Outrunning the overvalued unicorns

Each week, a professional investor tells MoneyWeek where he’d put his money now. This week: Walter Price, co-manager, Allianz Technology Trust.

Originally named for their rarity, technology “unicorns” are now as common as pigeons on Wall Street – from Airbnb to Uber, growing numbers are hitting the $1bn valuation mark that defines a unicorn. But high-profile investors warn that these valuations are unsustainable. In March, venture capitalist Bill Gurley predicted “dead unicorns” before 2015 was out.

This month, Salesforce.com boss Marc Benioff warned tech groups of the dangers of staying private for too long at very high valuations. He said entrepreneurs were being lured into setting high valuations by the huge amounts of money on offer – but then struggled to go public, because these valuations can’t be achieved in the public markets.

There’s some truth in this. These are exciting, high-growth companies, but in effect, they are leaving no room in the valuation for investors. This is one reason why the IPO (initial public offering) market is relatively weak. If too many list at too high a valuation they will alienate investors and create widespread disenchantment. This would be a shame for new companies coming to the market and for tech-sector diversity generally.

So rather than eyeing up the unicorns, we suggest investors take a hard look at mid-cap public companies that have already gone through this re-rating process, and who are set to see high profit growth over the next few years. These stocks sell at 50% discounts to the unicorn valuation and could rise significantly in the coming years.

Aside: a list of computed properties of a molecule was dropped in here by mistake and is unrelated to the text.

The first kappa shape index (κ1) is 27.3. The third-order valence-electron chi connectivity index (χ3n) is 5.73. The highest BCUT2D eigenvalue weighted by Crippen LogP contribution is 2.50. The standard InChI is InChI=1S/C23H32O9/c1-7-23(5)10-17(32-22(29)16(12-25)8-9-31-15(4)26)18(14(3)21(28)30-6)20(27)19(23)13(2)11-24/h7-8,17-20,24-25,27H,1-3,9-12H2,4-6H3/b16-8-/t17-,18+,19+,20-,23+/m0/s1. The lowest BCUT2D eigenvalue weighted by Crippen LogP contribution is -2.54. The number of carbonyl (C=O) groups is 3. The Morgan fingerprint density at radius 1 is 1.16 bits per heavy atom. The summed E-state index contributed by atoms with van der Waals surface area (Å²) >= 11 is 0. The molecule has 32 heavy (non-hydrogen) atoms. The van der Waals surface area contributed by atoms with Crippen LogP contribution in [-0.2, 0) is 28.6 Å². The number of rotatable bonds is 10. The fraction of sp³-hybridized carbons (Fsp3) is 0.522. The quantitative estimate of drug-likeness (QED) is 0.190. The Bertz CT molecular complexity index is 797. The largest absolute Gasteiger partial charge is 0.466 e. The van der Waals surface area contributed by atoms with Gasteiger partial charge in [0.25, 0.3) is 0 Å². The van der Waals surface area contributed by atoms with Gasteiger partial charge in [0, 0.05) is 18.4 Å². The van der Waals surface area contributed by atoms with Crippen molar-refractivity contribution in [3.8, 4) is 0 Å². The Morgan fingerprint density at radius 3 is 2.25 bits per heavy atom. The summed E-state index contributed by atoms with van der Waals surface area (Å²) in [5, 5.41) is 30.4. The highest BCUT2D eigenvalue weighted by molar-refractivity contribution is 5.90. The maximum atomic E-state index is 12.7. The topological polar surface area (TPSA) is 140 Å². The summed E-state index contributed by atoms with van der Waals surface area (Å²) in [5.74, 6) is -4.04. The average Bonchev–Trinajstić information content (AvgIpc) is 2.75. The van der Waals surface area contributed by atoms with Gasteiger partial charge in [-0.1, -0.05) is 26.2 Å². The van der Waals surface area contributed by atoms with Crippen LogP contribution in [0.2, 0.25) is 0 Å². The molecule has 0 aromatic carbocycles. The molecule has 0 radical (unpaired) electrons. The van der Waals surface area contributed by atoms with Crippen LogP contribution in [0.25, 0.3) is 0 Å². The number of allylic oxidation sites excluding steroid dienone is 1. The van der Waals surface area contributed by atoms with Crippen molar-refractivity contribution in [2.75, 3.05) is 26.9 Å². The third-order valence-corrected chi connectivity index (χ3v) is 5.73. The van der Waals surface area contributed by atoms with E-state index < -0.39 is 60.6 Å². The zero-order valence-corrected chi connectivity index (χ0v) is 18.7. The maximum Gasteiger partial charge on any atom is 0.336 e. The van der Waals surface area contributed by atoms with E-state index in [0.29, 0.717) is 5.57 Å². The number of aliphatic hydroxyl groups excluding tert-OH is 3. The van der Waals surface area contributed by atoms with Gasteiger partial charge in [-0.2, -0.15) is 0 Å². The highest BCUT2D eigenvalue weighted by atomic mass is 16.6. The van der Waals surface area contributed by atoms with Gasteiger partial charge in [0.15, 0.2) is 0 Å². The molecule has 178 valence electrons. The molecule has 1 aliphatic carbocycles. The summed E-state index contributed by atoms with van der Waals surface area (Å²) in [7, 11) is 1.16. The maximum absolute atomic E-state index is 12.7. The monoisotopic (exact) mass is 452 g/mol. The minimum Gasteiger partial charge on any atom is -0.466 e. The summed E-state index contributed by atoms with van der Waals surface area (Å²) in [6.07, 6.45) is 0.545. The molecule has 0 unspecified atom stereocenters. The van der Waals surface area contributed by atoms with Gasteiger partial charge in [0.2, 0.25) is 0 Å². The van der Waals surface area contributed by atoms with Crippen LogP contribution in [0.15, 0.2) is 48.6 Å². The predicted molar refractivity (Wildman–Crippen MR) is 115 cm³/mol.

Away from unicorns and mid-caps, another area that interests us is driverless cars, which are edging ever closer to reality. Tesla Motors (Nasdaq: TSLA) has introduced an autonomous driving feature as an over-the-air update. Tesla cars can now, in theory at least, drive themselves to their destination.

It is not yet quite possible to sleep and wake up at your destination – the driver must stay in contact with the wheel at all times. But to date, the new feature has helped avoid a number of accidents and hasn’t caused any. So while it’s not yet full automation, it is significant progress – and another reason for car buyers to opt for a Tesla.

Some of our other favourite stocks include online giant Amazon (Nasdaq: AMZN). It’s our largest holding and its two core businesses are booming. In retail, Amazon now powers the infrastructure for a third of ecommerce in many markets, and margins are rising as capacity utilisation improves. Amazon Web Services, meanwhile, is running away with the cloud infrastructure market by offering customers ten times the scale and variety of other services, as well as steady price cuts.

Microsoft (Nasdaq: MSFT), our second-largest holding, also offers cloud computing for the millions of customers who want to run its applications in the cloud. The company is getting its mojo back by focusing on the needs of its own customers, after a frustrating 15 years of unsuccessfully trying to copy Apple and Google (both of which we also own in the trust).

Finally, there’s Palo Alto Networks (NYSE: PANW), which provides network security tools – it puts up firewalls that identify and control applications and scan content to stop threats and prevent data leakage. Demand remains strong, as increasingly sophisticated cyber-attacks have triggered more spending on providers who offer new security technologies that generate fewer but more meaningful alerts. This group offers a best-in-class product suite in a rapidly growing area of technology.

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